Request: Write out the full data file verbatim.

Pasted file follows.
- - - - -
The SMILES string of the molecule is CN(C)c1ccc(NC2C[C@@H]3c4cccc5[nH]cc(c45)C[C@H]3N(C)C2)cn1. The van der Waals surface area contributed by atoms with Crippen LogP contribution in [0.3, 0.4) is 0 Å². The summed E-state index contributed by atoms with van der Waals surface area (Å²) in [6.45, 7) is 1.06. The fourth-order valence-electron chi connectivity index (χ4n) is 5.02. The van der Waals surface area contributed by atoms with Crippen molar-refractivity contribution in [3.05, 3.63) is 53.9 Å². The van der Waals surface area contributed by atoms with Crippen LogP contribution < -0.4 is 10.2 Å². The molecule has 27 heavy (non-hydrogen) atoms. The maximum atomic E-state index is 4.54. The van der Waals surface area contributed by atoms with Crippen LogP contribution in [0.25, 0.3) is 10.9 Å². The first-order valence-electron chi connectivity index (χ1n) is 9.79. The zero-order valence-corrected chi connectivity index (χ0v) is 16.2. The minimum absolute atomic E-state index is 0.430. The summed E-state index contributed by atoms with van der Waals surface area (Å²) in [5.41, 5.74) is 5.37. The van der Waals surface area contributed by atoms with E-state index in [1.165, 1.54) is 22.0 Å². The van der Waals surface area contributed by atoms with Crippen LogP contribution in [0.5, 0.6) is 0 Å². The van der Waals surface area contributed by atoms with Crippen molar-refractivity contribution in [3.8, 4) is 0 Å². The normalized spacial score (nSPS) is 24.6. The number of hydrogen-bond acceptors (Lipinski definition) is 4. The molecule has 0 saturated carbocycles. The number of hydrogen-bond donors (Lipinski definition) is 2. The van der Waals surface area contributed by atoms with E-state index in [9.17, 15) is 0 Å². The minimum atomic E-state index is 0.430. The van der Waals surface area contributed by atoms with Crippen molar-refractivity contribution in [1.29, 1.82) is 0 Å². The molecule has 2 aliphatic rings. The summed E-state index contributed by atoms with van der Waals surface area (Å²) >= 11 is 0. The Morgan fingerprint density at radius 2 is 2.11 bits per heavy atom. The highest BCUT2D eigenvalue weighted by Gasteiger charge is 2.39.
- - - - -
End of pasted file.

The SMILES string of the molecule is CN(C)c1ccc(NC2C[C@@H]3c4cccc5[nH]cc(c45)C[C@H]3N(C)C2)cn1. The van der Waals surface area contributed by atoms with Crippen LogP contribution in [0.3, 0.4) is 0 Å². The summed E-state index contributed by atoms with van der Waals surface area (Å²) in [6.45, 7) is 1.06. The fourth-order valence-electron chi connectivity index (χ4n) is 5.02. The van der Waals surface area contributed by atoms with Crippen molar-refractivity contribution in [3.05, 3.63) is 53.9 Å². The van der Waals surface area contributed by atoms with Crippen LogP contribution < -0.4 is 10.2 Å². The molecule has 27 heavy (non-hydrogen) atoms. The maximum atomic E-state index is 4.54. The van der Waals surface area contributed by atoms with Crippen LogP contribution in [0.25, 0.3) is 10.9 Å². The first-order valence-electron chi connectivity index (χ1n) is 9.79. The zero-order valence-corrected chi connectivity index (χ0v) is 16.2. The minimum absolute atomic E-state index is 0.430. The summed E-state index contributed by atoms with van der Waals surface area (Å²) in [5.41, 5.74) is 5.37. The van der Waals surface area contributed by atoms with E-state index in [1.165, 1.54) is 22.0 Å². The van der Waals surface area contributed by atoms with Crippen LogP contribution in [0.5, 0.6) is 0 Å². The van der Waals surface area contributed by atoms with Crippen molar-refractivity contribution in [3.8, 4) is 0 Å². The normalized spacial score (nSPS) is 24.6. The number of hydrogen-bond acceptors (Lipinski definition) is 4. The molecule has 0 saturated carbocycles. The number of hydrogen-bond donors (Lipinski definition) is 2. The van der Waals surface area contributed by atoms with E-state index in [9.17, 15) is 0 Å². The minimum atomic E-state index is 0.430. The van der Waals surface area contributed by atoms with Crippen molar-refractivity contribution in [1.29, 1.82) is 0 Å². The molecule has 2 aliphatic rings. The summed E-state index contributed by atoms with van der Waals surface area (Å²) >= 11 is 0. The Morgan fingerprint density at radius 2 is 2.11 bits per heavy atom. The highest BCUT2D eigenvalue weighted by Gasteiger charge is 2.39.